• Economic damages—These are quantifiable numbers, such as medical bills, wage losses, or car repairs.
  • Non-economic damages—These are more abstract ideas, including pain, suffering, and humiliation.

See also: Average Daily Wage; Average Weekly Wage.


The amount of money the covered person is responsible for paying toward a claim. Once the deductible has been reached, the insurance company will cover the remainder of the costs.


The person or group being served the complaint is the defendant(s). While assumed innocent until proven guilty, the defendant is the person being accused of causing the accident or injury.


The resolution, closure, or termination of a claim.

Family Law Act Claim

A complaint filed by family members of the injured party, where damages can be awarded for the loss of companionship, guidance, and care provided by the injured party prior to the accident.

Field Adjuster

Often the employee of an insurance company—or a contracted claim adjuster hired by the insurance company—this person does a brunt of the outside-the-office work involved in an accident claim.

Among other responsibilities, field adjusters could help:

  • Conduct face-to-face meetings with claimants, scene investigators, and/or damage inspectors.
  • Hold negotiations with the above parties.
  • Further inspect the cause and outcome of an accident.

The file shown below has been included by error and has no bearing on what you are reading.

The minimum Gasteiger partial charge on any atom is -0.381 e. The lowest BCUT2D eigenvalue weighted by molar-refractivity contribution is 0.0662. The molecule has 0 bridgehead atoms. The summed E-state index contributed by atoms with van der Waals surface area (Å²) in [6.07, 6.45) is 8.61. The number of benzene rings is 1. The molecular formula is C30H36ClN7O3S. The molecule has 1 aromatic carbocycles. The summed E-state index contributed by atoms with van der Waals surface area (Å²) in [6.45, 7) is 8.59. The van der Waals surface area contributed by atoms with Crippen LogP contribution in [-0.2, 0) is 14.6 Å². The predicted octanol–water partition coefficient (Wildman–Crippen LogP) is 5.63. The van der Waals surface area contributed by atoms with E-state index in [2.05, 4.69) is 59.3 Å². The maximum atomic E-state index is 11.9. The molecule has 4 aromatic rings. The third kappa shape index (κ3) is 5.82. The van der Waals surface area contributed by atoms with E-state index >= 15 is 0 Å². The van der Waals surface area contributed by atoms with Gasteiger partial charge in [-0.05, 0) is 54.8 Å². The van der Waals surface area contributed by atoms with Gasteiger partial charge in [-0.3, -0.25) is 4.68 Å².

First Party Benefits

Benefits offered to an injured party through his or her auto insurance.

Future Damages

Any long-term losses or impairments an injured party expects to deal with after an accident. This figure is typically included in the total damages sought by a plaintiff in a personal injury lawsuit.

Some future damages may include:

  • Loss of income, including:
    • Regular wages.
    • Overtime.
    • Bonuses.
  • Future medical and rehabilitation costs.
  • Attendant care.
  • Home maintenance.

See also: Damages.

Health Care Expenses

The costs incurred by seeing a number of different health care providers, such as doctors, therapists, and specialists.

An injured party must acquire authorization to visit the health care provider from the insurer providing accident benefits before health care expenses can be approved and covered.

Income Replacement Benefits (IRBs)

This is money in lieu of income received by a person injured in a car accident who can no longer work. Typically, the money is paid by the car insurance company. Policies on IRBs vary by insurance carrier.